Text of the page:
Education / 2013
Kids who sling kale eat kale: Launch 5 School Garden CSAs in LAs Food Deserts
Let us give kids jobs this summer growing and selling vegetables at 5 sites throughout Los Angeles. Let us finance their would-be produce empires with a replicable model that gives their non-profit partners or even "just classroom teachers" the means to enable young eaters to engage in the business of #food.
We can expand our current program model of urban school garden and rural farm partnership and create Muir Ranch Community Supported Agriculture satellites (CSA) that insert really amazing food into high need communities at the same time provide opportunities for non-profits with the energy and vision to be social entrepreneurs.
We work with farmers and their California abundance to provide really awesome food from the Santa Monica and Hollywood Farmers Markets.
WHO WE ARE IS MUIR RANCH.
We are a growing teen jobs program that looks like a 2 acre school farm, CSA vegetable social enterprise and catering start up. We have nearly 200 customers, 50 of whom are low income and fully subsidized via a Pasadena Children's Health Foundation grant, that receive the same weekly veg. box as our retail clients.
Our model gives our students at Muir High School the opportunity to run a business. We spend little time as "nutrition educators" preaching about the value of kale, kohlrabi and persimmons. But if the kids want to be successful business people they have to know their "product," so they eat it. No drama. No fuss. If you want to work here, eat kale. Michelle Obama would be so proud.
We started our program, not unlike Steve Jobs and that other Steve in a garage, with a vision and just ourselves as customers. Last year one teacher, then a neighbor and then a parent signed up. We had 20 customers our first month. With just under 200 customers currently we spend $6,000 a month on our produce, money for farmers, and we gross $12-15,000 per month from our client base. Everyone eats. Everyone. And our $30 weekly box is 50% tax-deductible.
Our vegetable subscription box is a better choice for our students, 90% of whom are on "free and reduced" school lunches and food stamps, SNAP. According to the Social Justice Learning Institute, LA families only spend 1-2% of their federal benefit on fresh fruits and vegetables, i.e. healthy food. Unacceptable. Horrible. And if you are Dr. Jonathon Fielding of LA County Health you can predict the billion dollar health economic impacts of diet on LA in 2050. Obesity, diabetes, hyper-tension, let alone the self-esteem and physical suffering associated with junk food, fast food and all things "flaming hot."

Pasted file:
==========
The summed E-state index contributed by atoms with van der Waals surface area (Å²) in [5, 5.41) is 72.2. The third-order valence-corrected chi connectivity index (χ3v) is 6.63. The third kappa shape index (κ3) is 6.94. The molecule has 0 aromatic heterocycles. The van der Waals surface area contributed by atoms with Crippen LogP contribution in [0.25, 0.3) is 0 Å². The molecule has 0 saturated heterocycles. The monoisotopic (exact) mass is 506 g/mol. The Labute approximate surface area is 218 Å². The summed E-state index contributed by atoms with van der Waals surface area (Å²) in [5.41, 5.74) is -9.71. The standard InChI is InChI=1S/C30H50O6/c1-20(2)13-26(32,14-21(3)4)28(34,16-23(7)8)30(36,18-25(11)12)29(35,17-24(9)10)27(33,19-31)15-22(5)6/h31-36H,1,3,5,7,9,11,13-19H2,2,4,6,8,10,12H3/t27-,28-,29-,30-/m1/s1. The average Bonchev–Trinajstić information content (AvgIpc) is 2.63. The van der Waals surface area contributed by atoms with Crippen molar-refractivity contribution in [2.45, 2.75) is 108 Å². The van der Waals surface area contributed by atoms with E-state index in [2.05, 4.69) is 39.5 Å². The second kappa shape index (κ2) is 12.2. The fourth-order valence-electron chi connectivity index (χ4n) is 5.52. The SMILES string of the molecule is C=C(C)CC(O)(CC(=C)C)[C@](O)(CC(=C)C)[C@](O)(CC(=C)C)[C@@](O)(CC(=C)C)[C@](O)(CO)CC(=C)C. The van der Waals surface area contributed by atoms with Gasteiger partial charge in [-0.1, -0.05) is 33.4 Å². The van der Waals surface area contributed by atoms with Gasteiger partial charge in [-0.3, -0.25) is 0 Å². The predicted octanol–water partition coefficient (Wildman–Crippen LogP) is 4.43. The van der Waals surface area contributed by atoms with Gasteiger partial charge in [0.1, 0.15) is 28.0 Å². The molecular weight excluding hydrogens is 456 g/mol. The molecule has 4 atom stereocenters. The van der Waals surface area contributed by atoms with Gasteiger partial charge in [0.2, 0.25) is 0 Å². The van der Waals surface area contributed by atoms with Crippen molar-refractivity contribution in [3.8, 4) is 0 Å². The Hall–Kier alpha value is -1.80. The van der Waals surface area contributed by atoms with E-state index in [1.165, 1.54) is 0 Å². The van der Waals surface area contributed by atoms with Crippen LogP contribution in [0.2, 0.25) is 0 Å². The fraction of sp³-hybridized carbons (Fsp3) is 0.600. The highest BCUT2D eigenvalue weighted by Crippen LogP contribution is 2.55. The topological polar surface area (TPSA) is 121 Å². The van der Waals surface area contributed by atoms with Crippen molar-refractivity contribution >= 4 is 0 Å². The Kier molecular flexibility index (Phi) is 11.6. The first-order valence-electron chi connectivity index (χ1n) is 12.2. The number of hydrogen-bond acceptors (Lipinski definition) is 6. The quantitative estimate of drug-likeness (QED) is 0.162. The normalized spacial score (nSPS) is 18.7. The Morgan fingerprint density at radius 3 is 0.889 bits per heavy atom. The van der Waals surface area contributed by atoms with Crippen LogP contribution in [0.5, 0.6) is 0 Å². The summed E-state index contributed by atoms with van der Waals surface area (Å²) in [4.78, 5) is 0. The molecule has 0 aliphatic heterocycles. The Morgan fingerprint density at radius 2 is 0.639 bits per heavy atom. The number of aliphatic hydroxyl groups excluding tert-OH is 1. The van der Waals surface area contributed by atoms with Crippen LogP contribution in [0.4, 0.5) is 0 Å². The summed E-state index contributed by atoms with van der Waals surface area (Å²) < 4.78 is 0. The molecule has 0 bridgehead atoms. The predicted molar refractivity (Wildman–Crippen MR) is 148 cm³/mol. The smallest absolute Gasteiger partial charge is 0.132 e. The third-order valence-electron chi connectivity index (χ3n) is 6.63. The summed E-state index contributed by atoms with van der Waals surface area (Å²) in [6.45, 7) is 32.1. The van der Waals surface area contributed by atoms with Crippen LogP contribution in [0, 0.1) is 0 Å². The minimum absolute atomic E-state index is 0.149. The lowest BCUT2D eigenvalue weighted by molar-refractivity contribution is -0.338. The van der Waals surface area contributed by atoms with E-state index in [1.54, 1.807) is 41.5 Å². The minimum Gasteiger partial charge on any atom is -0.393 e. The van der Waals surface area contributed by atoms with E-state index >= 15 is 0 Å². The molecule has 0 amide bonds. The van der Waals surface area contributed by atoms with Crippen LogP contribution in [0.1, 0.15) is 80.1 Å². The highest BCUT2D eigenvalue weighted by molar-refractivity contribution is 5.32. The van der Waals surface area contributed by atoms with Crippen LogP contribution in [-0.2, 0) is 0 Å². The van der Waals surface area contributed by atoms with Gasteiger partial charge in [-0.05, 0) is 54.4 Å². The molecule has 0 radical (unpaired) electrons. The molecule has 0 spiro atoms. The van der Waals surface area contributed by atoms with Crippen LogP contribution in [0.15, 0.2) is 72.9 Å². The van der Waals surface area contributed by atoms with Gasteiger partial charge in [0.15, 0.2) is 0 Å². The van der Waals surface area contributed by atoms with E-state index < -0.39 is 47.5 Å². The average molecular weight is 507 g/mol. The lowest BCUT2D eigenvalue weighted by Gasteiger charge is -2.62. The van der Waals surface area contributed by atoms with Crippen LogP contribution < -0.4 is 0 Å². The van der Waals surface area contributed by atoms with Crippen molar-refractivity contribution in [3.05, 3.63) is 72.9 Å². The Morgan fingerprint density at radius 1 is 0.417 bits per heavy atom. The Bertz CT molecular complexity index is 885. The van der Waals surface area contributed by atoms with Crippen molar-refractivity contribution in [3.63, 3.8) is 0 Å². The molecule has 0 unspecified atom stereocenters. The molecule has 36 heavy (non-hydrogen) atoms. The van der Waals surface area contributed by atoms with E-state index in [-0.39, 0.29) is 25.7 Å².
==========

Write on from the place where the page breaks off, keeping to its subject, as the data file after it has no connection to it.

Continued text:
Couple that with the teen unemployment rate in NW Pasadena, Boyle Hts, Crenshaw, Sylmar and Inglewood you can paint a bleak picture. While we are a teaching program with at-risk, low income and other challenged youth and it is about process, we do, however, PRODUCE. As my students say, "it's expensive being a teenager, Mr. Mud." A simple paycheck is a game changer for my kids, 90% of whom who have never received one before. The simple dignity of having a phone is something that motivates my kids like no other.
We deliver our CSA to the City of Pasadena Health Dept, City Hall and the school district headquarters. We host open houses on Mondays for our school site pick up. Just having the students meet the customers, take checks, and provide customer service is a game changer. And the clients? They get kale.
What are some of your organization’s most important achievements to date?
My students have iPods and don’t wear county ankle bracelets any more.
Alondra, Jacqui, Perla and Lali, all 15-18 year-old students, help manage a 6-figure start up: schedule, distribution and payroll.